Settling in as the Republican Party’s likely presidential nominee, Donald Trump began fleshing out more economic policy ideas on Thursday, saying he would scrap a slew of federal regulations and refinance longer term U.S. debt if he won the White House in November.
The New York real estate developer has put forward a plan to simplify the U.S. tax code and slash corporate rates, which he says would spur the economy and create jobs, but he has otherwise been light on the detail of his economic proposals.
On Thursday, Trump delved more into how he would seek to boost businesses and fund infrastructure improvements.
“The business people, they talk about regulation more than they talk about taxes,” Trump said in an interview with CNBC. “We’re lowering taxes very substantially and we’re going to be getting rid of a tremendous amount of regulations.”
Trump’s remaining rivals in the Republican race, U.S. Senator Ted Cruz and Ohio Governor John Kasich, dropped out this week, clearing Trump’s path to be picked as the presidential nominee at the party’s convention in July.
Critics, including many in his own party, have said his campaign has focused on broad promises around the slogan “Make America Great Again,” but has delivered very few concrete proposals. Last month, Trump gave a speech in Washington laying out his foreign policy views, and he is expected to hold similar events focusing on other topics.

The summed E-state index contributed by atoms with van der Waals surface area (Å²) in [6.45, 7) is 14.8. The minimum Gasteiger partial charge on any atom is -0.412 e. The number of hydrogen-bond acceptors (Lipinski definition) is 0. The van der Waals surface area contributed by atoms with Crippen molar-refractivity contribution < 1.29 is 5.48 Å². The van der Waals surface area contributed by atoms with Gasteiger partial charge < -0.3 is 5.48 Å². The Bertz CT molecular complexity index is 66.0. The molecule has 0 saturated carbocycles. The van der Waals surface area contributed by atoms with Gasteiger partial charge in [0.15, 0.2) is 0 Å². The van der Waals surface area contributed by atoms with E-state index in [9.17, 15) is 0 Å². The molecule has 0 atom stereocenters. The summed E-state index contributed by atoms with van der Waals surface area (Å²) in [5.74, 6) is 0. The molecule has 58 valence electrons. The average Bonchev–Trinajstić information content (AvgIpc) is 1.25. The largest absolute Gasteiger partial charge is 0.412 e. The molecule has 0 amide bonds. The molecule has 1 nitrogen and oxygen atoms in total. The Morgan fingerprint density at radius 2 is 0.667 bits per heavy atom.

On Wednesday, he gave a hint at his economic ideas when he said he was “open to doing something” with the country’s minimum wage.
“I could see long-term renegotiations where we borrow long term at very low rates. And frankly we do need money to rebuild the infrastructure,” Trump said.
The U.S. Treasury Department occasionally uses buybacks for debt management and tested the tool in April. Renegotiating U.S. debt and asking investors to take a discount, however, could be viewed as a sign of distress that could be risky for global financial markets.
“I love the concept of a strong dollar, in many respects obviously I like a strong dollar,” Trump said. “While there are certain benefits, it sounds better to have a strong dollar than in actuality it is.”
Rising U.S. interest rates usually boost the dollar. This can have drawbacks for American companies because a strong dollar makes their exports relatively more expensive for buyers from other countries.